“When you can’t breathe nothing else matters” was the campaign slogan of The American Lung Association in the mid 90’s. It came as a postcard with a photo of a cute little boy with an oxygen tube draped across his tiny face. It resonated with me as I sorted through the remaining pile of mail. As an asthma sufferer myself, I knew all too well the helpless feeling of shortness of breath and panic....how frightening it must be for a young child I thought.
Not only did I suffer with this chronic disease, I had recently lost my dad to lung cancer at the young age of 59. Shortly after that my mom was diagnosed with breast cancer. I am happy to say that she is a survivor at age 88. I speculated about the connection between toxic materials and cancer.
My career in interior design was only beginning and I had embarked on reading and research on the topic of effects of toxic materials on health, particularly my asthma and folks with MCS (multiple chemical sensitivity). Wall to wall carpeting, oil based paints and finishes, formaldehyde laden particleboard were all suspect.
How could I make a difference as a designer who specified products for my clients’ homes, their habitat, refuge and sanctuary?
I began to read everything I could on the topic of healthy home design and sought manufacturers that were dedicated to less toxic products such as low VOC (volatile organic compound) paint, low emitting carpet and solid wood furniture. I aligned myself with industry professionals that held the same mission statement of creating healthy environments and focused on good indoor environmental quality for both residential and commercial customers.
It soon became clear that we were on the verge of an environmental revolution between indoor air quality, energy efficiency and environmental design.
The first LEED (Leadership in Energy Efficiency and Environmental Design) certified buildings were emerging and soon the addition of the LEED for Homes program and others that addressed criteria like site design, water conservation, energy efficiency and materials both low emitting and composed of recycled content were introduced. By Y2K the internet created a vast platform for green building resources. From pavers to roofing, sustainable building materials resources were on the rise along with rating systems and third party tested certifications to justify their claims. Waste management and reducing landfills, a key component of the movement resulted in tighter restrictions in toxic waste dumping and raised the bar for LEED certification.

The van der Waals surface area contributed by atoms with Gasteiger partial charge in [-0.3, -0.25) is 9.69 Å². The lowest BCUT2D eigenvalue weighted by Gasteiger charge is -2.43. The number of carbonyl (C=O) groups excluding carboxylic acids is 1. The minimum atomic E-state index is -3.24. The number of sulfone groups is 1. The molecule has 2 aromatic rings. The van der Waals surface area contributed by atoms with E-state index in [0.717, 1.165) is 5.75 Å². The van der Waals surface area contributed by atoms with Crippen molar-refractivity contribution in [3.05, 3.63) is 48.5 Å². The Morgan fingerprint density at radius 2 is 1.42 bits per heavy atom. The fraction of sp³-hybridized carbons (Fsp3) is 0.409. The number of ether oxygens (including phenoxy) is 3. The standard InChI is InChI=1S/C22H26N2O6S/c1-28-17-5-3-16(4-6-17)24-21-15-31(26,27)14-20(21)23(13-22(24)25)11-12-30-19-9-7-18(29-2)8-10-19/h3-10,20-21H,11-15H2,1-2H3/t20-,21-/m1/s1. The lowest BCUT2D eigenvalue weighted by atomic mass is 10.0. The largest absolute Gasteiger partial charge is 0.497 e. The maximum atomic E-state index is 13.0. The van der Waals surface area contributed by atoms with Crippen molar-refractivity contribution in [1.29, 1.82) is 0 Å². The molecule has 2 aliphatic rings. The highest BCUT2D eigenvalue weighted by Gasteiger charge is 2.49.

Environmental groups emerged and books like “Silent Spring” by Rachel Carson gained popularity in building awareness around toxins in our environment and the detriment to humans and animal habitats. Natural resource protection and human health awareness have never been more emphasized in our society as they are currently.
It is all intertwined with the global environment and prevention of climate change a controversial topic in this years presidential election. Whatever our stand is on the topic we all should be concerned with the very basic principles of waste reduction and toxins in our environment.
So as we focus on solutions and proaction let’s think about what we can do to in our everyday lives as consumers. Whether we are renovating a home or building a new one our choices will indeed make a difference for the future of our planet.
Here are some things you can do:
- Reuse vs buying new whenever possible
- When buying new items choose quality and durability for longer lifetime utility
- Don’t buy into the “planned obsolescence” of our consumer goods
- Purchase used items and repurpose as needed
- Take advantage of toxic waste days in your town to recycle oil based paint, fluorescent lamps containing mercury and hazardous chemicals and cleaners
- Look for viable third party labels on household products and building supplies
- Donate used items to charity instead of throwing in a landfill...”one man’s trash another man’s treasure”
We can do this! The choice is yours....waste less, live healthier.
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